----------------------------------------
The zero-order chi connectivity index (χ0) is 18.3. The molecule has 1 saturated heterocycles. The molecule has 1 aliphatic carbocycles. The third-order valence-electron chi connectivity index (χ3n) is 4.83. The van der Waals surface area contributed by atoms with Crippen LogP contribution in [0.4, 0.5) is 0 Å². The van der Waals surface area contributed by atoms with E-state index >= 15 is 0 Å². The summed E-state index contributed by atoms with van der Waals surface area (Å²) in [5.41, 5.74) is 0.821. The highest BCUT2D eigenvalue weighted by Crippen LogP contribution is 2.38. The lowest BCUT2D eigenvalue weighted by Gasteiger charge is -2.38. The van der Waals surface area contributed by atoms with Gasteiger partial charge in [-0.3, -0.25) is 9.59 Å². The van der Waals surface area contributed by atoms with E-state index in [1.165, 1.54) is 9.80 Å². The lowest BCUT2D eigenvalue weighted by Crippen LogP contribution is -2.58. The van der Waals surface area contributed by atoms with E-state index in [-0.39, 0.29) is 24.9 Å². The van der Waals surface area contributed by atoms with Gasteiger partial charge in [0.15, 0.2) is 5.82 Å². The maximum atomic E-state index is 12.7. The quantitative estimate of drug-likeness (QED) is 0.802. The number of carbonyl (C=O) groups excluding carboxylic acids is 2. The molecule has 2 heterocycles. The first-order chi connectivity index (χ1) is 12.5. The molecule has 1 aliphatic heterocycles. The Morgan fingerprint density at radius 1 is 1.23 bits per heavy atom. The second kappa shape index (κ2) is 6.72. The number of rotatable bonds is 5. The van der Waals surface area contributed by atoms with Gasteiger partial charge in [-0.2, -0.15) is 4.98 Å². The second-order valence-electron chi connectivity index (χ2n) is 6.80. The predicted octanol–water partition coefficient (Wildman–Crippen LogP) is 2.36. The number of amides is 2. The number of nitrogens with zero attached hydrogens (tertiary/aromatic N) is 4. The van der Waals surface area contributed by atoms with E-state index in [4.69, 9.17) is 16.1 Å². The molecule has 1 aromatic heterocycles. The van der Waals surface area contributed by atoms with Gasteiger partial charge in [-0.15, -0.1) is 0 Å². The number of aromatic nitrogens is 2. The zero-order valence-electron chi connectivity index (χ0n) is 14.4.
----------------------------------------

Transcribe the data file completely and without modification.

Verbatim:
The zero-order chi connectivity index (χ0) is 18.3. The molecule has 1 saturated heterocycles. The molecule has 1 aliphatic carbocycles. The third-order valence-electron chi connectivity index (χ3n) is 4.83. The van der Waals surface area contributed by atoms with Crippen LogP contribution in [0.4, 0.5) is 0 Å². The van der Waals surface area contributed by atoms with E-state index >= 15 is 0 Å². The summed E-state index contributed by atoms with van der Waals surface area (Å²) in [5.41, 5.74) is 0.821. The highest BCUT2D eigenvalue weighted by Crippen LogP contribution is 2.38. The lowest BCUT2D eigenvalue weighted by Gasteiger charge is -2.38. The van der Waals surface area contributed by atoms with Gasteiger partial charge in [-0.3, -0.25) is 9.59 Å². The van der Waals surface area contributed by atoms with E-state index in [1.165, 1.54) is 9.80 Å². The lowest BCUT2D eigenvalue weighted by Crippen LogP contribution is -2.58. The van der Waals surface area contributed by atoms with E-state index in [-0.39, 0.29) is 24.9 Å². The van der Waals surface area contributed by atoms with Gasteiger partial charge in [0.15, 0.2) is 5.82 Å². The maximum atomic E-state index is 12.7. The quantitative estimate of drug-likeness (QED) is 0.802. The number of carbonyl (C=O) groups excluding carboxylic acids is 2. The molecule has 2 heterocycles. The first-order chi connectivity index (χ1) is 12.5. The molecule has 1 aliphatic heterocycles. The Morgan fingerprint density at radius 1 is 1.23 bits per heavy atom. The second kappa shape index (κ2) is 6.72. The number of rotatable bonds is 5. The van der Waals surface area contributed by atoms with Gasteiger partial charge in [-0.2, -0.15) is 4.98 Å². The second-order valence-electron chi connectivity index (χ2n) is 6.80. The predicted octanol–water partition coefficient (Wildman–Crippen LogP) is 2.36. The number of amides is 2. The number of nitrogens with zero attached hydrogens (tertiary/aromatic N) is 4. The van der Waals surface area contributed by atoms with E-state index in [4.69, 9.17) is 16.1 Å². The molecule has 1 aromatic heterocycles. The van der Waals surface area contributed by atoms with Gasteiger partial charge in [-0.15, -0.1) is 0 Å². The number of aromatic nitrogens is 2. The zero-order valence-electron chi connectivity index (χ0n) is 14.4.